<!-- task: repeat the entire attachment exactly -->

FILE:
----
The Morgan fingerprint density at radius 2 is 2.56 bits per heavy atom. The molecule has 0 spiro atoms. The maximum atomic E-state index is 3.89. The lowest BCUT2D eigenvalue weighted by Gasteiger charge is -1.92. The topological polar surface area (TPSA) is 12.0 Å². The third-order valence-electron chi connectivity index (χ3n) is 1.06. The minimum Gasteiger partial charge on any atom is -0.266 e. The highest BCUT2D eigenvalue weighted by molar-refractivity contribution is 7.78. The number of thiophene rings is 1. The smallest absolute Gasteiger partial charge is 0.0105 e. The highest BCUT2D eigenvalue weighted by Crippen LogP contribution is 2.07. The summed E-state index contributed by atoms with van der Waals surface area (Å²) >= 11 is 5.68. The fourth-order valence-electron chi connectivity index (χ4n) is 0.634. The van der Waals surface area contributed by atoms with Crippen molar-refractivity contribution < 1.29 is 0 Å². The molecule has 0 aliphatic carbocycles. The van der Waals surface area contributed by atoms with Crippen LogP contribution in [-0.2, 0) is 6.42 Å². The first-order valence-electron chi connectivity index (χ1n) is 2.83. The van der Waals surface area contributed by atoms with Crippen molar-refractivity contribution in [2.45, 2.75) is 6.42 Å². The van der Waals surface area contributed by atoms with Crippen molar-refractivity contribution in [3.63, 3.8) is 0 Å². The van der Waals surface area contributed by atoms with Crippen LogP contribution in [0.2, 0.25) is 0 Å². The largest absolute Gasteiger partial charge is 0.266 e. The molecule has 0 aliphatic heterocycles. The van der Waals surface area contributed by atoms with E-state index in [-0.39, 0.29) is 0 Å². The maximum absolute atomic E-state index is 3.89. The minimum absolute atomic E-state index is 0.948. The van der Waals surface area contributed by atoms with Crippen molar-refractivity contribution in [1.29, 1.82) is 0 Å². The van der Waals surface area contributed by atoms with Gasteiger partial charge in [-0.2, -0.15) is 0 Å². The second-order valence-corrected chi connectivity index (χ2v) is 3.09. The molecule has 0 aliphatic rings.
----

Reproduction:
The Morgan fingerprint density at radius 2 is 2.56 bits per heavy atom. The molecule has 0 spiro atoms. The maximum atomic E-state index is 3.89. The lowest BCUT2D eigenvalue weighted by Gasteiger charge is -1.92. The topological polar surface area (TPSA) is 12.0 Å². The third-order valence-electron chi connectivity index (χ3n) is 1.06. The minimum Gasteiger partial charge on any atom is -0.266 e. The highest BCUT2D eigenvalue weighted by molar-refractivity contribution is 7.78. The number of thiophene rings is 1. The smallest absolute Gasteiger partial charge is 0.0105 e. The highest BCUT2D eigenvalue weighted by Crippen LogP contribution is 2.07. The summed E-state index contributed by atoms with van der Waals surface area (Å²) >= 11 is 5.68. The fourth-order valence-electron chi connectivity index (χ4n) is 0.634. The van der Waals surface area contributed by atoms with Crippen molar-refractivity contribution < 1.29 is 0 Å². The molecule has 0 aliphatic carbocycles. The van der Waals surface area contributed by atoms with Crippen LogP contribution in [-0.2, 0) is 6.42 Å². The first-order valence-electron chi connectivity index (χ1n) is 2.83. The van der Waals surface area contributed by atoms with Crippen molar-refractivity contribution in [2.45, 2.75) is 6.42 Å². The van der Waals surface area contributed by atoms with Crippen molar-refractivity contribution in [3.63, 3.8) is 0 Å². The van der Waals surface area contributed by atoms with Crippen LogP contribution in [0.2, 0.25) is 0 Å². The largest absolute Gasteiger partial charge is 0.266 e. The molecule has 0 aliphatic heterocycles. The van der Waals surface area contributed by atoms with E-state index in [-0.39, 0.29) is 0 Å². The maximum absolute atomic E-state index is 3.89. The minimum absolute atomic E-state index is 0.948. The van der Waals surface area contributed by atoms with Crippen molar-refractivity contribution in [1.29, 1.82) is 0 Å². The van der Waals surface area contributed by atoms with Gasteiger partial charge in [-0.2, -0.15) is 0 Å². The second-order valence-corrected chi connectivity index (χ2v) is 3.09. The molecule has 0 aliphatic rings.